On Tuesday, March 21st at 2:40pm, NVIDIA will host “Introduction to DirectX Raytracing,” a three hour tutorial session. Chris Wyman, Adam Marrs, and Juha Sjöholm will provide GDC attendees with an overview on how to integrate ray tracing into existing raster applications.
We asked Adam about adding ray tracing to a custom engine, and what developers should do first when experimenting with Microsoft DXR.
What level of experience should a developer have with ray tracing if they intend to take this class?
No experience with ray tracing is necessary. Our goal is for the course to be accessible to developers of all experience levels, with a focus on developers who are familiar with traditional real-time rendering using rasterization. The course begins with an introduction to ray tracing concepts before diving into the details of how to use ray tracing with DirectX. General knowledge of DirectX 12 is helpful, especially for the discussion of host-side low-level DXR initialization and setup, but it isn’t required.
Are there unique challenges and opportunities to adding a ray tracing pipeline if you are working off of a custom engine?
Absolutely. Many years of graphics research, hardware innovations, and game developer hours have been poured into finding ways to render important visual effects such as reflections, soft shadows, and ambient occlusion in real time. Many of the algorithms that resulted from these efforts were built on approximations that were ultimately limited by not having access to fast GPU ray tracing. With Turing and RTX, more accurate light transport simulations are now possible in real time and opportunities to render these visual effects with a greater level of realism have arrived. This shift in possibilities is exciting, but doesn’t come without fresh challenges. Rays are fast on Turing (up to 10 Gigarays!), but rays aren’t free. Being smart about how you use the rays available will make a substantial difference in image quality. NVIDIA professors Matt Pharr and Morgan McGuire spoke about exactly this last year at Siggraph.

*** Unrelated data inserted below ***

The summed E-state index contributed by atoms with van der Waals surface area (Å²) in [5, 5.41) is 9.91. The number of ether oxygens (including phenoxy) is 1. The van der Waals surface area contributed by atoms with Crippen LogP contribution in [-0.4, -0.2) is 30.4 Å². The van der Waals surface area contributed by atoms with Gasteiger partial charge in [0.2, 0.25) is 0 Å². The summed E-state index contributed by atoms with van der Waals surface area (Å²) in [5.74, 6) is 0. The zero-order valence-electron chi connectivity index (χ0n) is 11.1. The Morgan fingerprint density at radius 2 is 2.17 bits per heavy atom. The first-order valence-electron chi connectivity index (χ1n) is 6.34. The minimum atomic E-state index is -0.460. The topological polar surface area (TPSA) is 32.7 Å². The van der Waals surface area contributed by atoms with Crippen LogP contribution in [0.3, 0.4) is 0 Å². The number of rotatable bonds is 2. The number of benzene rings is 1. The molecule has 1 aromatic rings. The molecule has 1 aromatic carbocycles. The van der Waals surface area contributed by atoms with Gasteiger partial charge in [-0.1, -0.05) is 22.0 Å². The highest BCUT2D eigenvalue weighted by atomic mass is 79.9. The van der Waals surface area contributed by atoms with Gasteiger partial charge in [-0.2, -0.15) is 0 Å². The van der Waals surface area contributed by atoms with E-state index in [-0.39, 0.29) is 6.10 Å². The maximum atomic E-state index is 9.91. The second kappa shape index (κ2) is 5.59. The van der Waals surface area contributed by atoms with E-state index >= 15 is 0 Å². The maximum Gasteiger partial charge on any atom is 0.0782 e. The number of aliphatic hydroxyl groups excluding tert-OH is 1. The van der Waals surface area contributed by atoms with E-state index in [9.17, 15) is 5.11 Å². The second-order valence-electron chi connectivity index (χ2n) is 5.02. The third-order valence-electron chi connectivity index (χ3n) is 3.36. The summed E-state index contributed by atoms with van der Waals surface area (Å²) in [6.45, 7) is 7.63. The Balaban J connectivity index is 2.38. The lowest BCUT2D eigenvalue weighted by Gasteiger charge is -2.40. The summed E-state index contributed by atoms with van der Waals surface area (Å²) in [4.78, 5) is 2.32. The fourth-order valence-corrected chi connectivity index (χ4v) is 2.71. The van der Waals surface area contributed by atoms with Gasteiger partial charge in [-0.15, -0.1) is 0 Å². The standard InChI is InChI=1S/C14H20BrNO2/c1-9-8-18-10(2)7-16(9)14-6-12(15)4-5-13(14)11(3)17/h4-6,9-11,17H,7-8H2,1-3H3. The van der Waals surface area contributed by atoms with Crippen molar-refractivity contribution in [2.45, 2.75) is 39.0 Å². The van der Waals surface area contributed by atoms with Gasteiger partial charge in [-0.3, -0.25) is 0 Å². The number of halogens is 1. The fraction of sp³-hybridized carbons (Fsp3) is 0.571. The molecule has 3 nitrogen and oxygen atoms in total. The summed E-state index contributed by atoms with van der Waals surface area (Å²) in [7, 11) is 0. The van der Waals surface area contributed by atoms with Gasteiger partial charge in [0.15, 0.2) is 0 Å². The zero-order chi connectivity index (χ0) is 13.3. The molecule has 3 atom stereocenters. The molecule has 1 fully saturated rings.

The opportunities and challenges of ray tracing may come in equal measure, but the end result is a new class of incredibly realistic real-time images for all engines.
What’s the first thing a developer should do post-training session, when they’re back at their desks, and they want to get started with ray tracing?
Download the sample code, grab an RTX GPU, and trace all the rays! I’ve written a blog post that will jump start developers with the low-level DXR code that I’m discussing during the course. The simple sample application separates the D3D12 functionality graphics programmers are already used to (swap chains, command lists, fences) and the DirectX Raytracing concepts that are new (acceleration structures, shader tables, ray tracing shaders). Hopefully, this will make understanding DXR a snap. If you’re feeling adventurous, you can even access this sample code before the course happens (i.e. right now!).
Once you have the basic code samples up and running, I recommend reading Peter Shirley’s (free) ray tracing mini books, starting with Ray Tracing in One Weekend. I’ve also added a few “suggested exercises” at the end of my blog post. These exercises should get you tracing rays in exciting new directions in no time flat. For even more ray tracing goodness, check out the advanced algorithms in the upcoming Ray Tracing Gems book. Ray traced shadows, ambient occlusion, reflections, antialiasing, and even global illumination are all at your fingertips with your newfound DXR knowledge and an RTX GPU.
I’m looking forward to seeing the amazing images you create!
All GDC attendees are invited to attend this session.
Title: Introduction to DirectX Raytracing
Date: Tuesday, March 19, 2019
Time: 2:40pm – 5:40pm
GDC Location: Room 205, South Hall